The Slide Ride food truck to hit the streets in May

The Slide Ride, the next food truck to hit the streets, will sell slider-size hot sandwiches.

The next food truck to hit the streets is a bright-pink mini-sandwich mobile.

The next food truck to hit the streets is a bright-pink mini-sandwich mobile.

Slow-moving legislation led David Wojtonik to pass his Simple Sandwich truck off to 5411 Empanadas, but more trucks are about to hit the Chicago streets. Up next: The Slide Ride, which Nida Rodriguez, a home cook who works in corporate finance, plans to launch in mid- to late-May.

Inspired by gaztro-wagon last summer, Rodriguez realized a food truck could be her entry into the food industry. And she has a few ideas for how to combat some of the challenges that have emerged. For instance, though she's looking for commercial shared-kitchen space, Rodriguez is also talking to bars about renting out space during the day, when their kitchens are not in use. And she recognizes that winters will be slow, which is why she hopes the slider idea will have success as a catering option for cocktail parties, too. "It's cute, it's fun, it's pretty easy to pass out," she explains.

What's cute, fun and easy to pass out are the small—that is, slider-size—warm sandwiches that The Slide Ride will sell. Just don't think that Rodriguez is talking about the White Castle icons: "I'm not doing a traditional ground-beef burger," she explains. "I found that those don't hold up as well in the warming oven; people like them medium-rare, and they tend to get well done." Instead, she's testing out sandwiches like a spicy pork banh mi with pickled daikon and sriracha mayo; curry and barbecue–braised ribs with toasted sesame seeds, scallions and kimchi; and a traditional ribeye with melted provolone and caramlized onions. Rodgriguez is working with Red Hen Bakery to develop the breads for the mini-sandwiches ("I want a heartier type of bread that's going to hold up in a warming oven," she explains, such as ciabatta or pretzel rolls). The Slide Ride will also sell chocolate chip cookies, chips and sodas.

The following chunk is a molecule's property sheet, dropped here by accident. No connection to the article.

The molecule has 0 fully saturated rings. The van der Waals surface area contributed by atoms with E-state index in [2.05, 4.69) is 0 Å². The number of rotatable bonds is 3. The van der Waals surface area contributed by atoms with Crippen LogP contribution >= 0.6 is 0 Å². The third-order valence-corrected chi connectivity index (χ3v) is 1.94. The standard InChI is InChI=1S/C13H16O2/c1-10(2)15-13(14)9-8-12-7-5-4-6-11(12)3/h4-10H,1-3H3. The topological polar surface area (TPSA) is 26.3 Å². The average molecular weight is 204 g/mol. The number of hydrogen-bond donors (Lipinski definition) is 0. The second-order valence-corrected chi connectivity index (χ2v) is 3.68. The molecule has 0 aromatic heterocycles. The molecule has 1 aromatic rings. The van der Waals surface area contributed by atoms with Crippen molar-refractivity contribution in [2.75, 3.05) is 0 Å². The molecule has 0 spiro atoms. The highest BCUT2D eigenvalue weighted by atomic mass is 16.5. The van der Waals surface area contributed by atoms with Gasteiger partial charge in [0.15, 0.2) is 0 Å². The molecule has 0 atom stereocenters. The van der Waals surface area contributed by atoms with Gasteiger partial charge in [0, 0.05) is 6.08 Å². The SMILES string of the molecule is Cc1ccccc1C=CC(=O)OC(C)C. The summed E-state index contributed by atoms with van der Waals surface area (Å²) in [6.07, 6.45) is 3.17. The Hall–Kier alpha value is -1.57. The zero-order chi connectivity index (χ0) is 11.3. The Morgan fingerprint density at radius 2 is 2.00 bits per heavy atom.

The truck is larger than most of the city's current fleet (so that Rodgriguez can ultimately add a kitchen to it once the legislation allows), and it's currently in the process of being fabricated. But you'll know it when you see it. "My main marketing is my truck," Rodriguez explains, "so I wanted a bright pink truck so you can see it in the street."

Keep tabs on The Slide Ride at

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Laura Baginski, Editor (@TimeOutChicago)